Phosphodiesterase 7A-Deficient Mice Have Functional T Cells

Guchen Yang, Kim W. McIntyre, Robert M. Townsend, Henry H. Shen, William J. Pitts, John H. Dodd, Steven G. Nadler, Murray McKinnon, Andrew J. Watson

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Phosphodiesterases (PDEs) are enzymes which hydrolyze the cyclic nucleotide second messengers, cAMP and cGMP. In leukocytes, PDEs are responsible for depletion of cAMP which broadly suppresses cell functions and cellular responses to many activation stimuli. PDE7A has been proposed to be essential for T lymphocyte activation based on its induction during cell activation and the suppression of proliferation and IL-2 production observed following inhibition of PDE7A expression using a PDE7A antisense oligonucleotide. These observations have led to the suggestion that selective PDE7 inhibitors could be useful in the treatment of T cell-mediated autoimmune diseases. In the present report, we have used targeted gene disruption to examine the role PDE7A plays in T cell activation. In our studies, PDE7A knockout mice (PDE7A-/-) showed no deficiencies in T cell proliferation or Thl-and Th2-cytokine production driven by CD3 and CD28 costimulation. Unexpectedly, the Ab response to the T cell-dependent Ag, keyhole limpet hemocyanin, in the PDE7A-/- mice was found to be significantly elevated. The results from our studies strongly support the notion that PDE7A is not essential for T cell activation.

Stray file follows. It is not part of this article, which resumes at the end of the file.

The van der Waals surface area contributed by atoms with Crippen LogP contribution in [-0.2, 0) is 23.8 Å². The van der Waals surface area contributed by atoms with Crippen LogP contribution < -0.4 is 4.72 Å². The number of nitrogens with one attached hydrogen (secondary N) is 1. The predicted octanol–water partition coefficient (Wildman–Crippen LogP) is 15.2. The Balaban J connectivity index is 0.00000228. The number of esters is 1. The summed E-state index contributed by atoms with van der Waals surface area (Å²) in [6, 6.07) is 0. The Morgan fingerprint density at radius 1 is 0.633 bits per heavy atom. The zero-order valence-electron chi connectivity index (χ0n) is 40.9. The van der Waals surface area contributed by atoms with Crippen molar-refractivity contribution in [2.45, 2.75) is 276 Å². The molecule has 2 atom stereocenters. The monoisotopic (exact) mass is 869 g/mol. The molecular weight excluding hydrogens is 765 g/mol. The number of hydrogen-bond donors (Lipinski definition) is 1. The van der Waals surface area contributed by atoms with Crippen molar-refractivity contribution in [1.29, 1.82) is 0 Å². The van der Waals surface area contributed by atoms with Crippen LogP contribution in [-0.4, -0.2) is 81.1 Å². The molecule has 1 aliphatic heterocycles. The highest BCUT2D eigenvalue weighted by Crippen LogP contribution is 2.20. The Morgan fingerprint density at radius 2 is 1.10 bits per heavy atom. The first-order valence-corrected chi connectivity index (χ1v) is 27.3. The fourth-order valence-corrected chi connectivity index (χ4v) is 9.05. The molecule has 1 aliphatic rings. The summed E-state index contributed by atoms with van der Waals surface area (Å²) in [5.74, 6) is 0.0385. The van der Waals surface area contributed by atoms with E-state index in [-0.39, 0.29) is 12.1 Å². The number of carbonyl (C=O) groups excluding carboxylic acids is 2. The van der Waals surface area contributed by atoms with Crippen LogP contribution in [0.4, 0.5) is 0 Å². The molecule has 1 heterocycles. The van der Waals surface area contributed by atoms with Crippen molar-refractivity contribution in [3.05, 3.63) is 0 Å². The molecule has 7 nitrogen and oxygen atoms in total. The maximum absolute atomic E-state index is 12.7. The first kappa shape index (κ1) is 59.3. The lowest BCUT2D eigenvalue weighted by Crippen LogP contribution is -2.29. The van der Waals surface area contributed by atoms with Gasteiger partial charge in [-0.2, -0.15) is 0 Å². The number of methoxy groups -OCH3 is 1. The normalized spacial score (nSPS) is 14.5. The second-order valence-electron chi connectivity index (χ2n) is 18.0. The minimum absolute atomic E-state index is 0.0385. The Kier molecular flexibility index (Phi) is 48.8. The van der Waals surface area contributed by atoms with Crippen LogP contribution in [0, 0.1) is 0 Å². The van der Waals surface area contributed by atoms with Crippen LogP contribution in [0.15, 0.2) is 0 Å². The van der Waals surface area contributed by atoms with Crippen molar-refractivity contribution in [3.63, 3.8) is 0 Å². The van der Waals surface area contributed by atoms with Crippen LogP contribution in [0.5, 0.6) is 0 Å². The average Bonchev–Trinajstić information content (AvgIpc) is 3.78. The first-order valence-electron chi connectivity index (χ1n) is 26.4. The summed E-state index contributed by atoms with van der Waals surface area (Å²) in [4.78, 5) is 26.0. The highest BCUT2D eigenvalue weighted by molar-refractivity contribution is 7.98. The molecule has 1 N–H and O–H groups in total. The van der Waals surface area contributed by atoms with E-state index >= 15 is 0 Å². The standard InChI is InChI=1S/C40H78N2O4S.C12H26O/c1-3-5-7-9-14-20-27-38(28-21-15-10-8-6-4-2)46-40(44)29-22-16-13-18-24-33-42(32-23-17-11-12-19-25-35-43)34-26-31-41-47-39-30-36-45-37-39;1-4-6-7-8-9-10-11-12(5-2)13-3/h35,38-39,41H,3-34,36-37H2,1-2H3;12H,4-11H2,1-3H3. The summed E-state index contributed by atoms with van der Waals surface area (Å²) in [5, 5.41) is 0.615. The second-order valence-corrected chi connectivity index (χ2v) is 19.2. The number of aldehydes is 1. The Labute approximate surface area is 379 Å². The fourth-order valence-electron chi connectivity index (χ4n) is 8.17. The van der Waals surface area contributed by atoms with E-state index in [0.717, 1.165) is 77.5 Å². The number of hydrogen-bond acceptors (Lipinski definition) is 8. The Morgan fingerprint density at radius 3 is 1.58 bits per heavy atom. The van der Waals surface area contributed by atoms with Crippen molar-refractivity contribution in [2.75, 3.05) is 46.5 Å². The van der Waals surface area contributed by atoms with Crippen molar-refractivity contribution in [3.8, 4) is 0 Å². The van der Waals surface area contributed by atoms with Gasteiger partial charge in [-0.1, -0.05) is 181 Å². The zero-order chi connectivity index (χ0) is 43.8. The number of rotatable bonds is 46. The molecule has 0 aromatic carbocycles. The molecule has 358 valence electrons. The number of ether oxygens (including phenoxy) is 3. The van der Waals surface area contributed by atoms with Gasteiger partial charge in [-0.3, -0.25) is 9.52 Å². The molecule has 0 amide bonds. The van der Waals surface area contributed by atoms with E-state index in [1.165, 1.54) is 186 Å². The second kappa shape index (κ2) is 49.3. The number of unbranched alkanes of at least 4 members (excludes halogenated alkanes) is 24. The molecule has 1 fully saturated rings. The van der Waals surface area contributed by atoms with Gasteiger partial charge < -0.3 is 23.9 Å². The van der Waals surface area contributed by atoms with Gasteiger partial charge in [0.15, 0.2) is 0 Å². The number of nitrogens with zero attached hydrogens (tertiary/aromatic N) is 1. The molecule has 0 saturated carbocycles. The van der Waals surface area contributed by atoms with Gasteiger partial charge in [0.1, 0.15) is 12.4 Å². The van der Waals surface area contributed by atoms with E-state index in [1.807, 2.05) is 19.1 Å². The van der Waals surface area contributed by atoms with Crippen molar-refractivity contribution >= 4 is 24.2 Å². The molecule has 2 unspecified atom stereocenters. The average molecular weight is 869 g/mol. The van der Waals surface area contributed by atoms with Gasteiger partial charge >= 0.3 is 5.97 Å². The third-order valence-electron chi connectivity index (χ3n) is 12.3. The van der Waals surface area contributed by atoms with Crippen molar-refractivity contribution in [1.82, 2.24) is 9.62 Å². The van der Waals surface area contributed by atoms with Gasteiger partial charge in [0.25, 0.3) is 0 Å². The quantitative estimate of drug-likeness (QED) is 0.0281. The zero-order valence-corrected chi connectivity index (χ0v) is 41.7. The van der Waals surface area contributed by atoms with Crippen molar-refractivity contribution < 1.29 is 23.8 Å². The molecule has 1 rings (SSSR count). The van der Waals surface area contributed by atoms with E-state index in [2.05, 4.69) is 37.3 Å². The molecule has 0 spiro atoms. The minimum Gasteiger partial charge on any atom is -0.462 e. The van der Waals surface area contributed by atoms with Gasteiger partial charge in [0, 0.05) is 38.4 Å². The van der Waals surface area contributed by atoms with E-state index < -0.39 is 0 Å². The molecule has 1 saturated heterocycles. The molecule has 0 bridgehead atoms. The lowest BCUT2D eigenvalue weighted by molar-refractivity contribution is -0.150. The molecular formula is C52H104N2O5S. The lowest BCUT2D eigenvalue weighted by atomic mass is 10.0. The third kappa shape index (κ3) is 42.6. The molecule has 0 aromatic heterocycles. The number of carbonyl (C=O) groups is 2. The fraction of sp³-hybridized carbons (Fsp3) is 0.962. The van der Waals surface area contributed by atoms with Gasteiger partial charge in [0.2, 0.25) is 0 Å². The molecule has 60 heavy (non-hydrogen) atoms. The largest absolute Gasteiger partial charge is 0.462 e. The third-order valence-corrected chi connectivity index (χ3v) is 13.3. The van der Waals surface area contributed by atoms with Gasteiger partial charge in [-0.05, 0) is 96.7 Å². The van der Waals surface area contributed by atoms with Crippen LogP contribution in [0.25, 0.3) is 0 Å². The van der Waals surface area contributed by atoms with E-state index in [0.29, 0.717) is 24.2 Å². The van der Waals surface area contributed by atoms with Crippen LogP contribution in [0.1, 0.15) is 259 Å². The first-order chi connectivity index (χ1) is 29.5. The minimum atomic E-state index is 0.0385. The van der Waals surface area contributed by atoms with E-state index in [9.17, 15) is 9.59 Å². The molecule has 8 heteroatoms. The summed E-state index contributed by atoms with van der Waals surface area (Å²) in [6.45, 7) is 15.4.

All Science Journal Classification (ASJC) codes

  • Immunology and Allergy
  • Immunology

Cite this

Yang, G., McIntyre, K. W., Townsend, R. M., Shen, H. H., Pitts, W. J., Dodd, J. H., ... Watson, A. J. (2003). Phosphodiesterase 7A-Deficient Mice Have Functional T Cells. Journal of Immunology, 171(12), 6414-6420.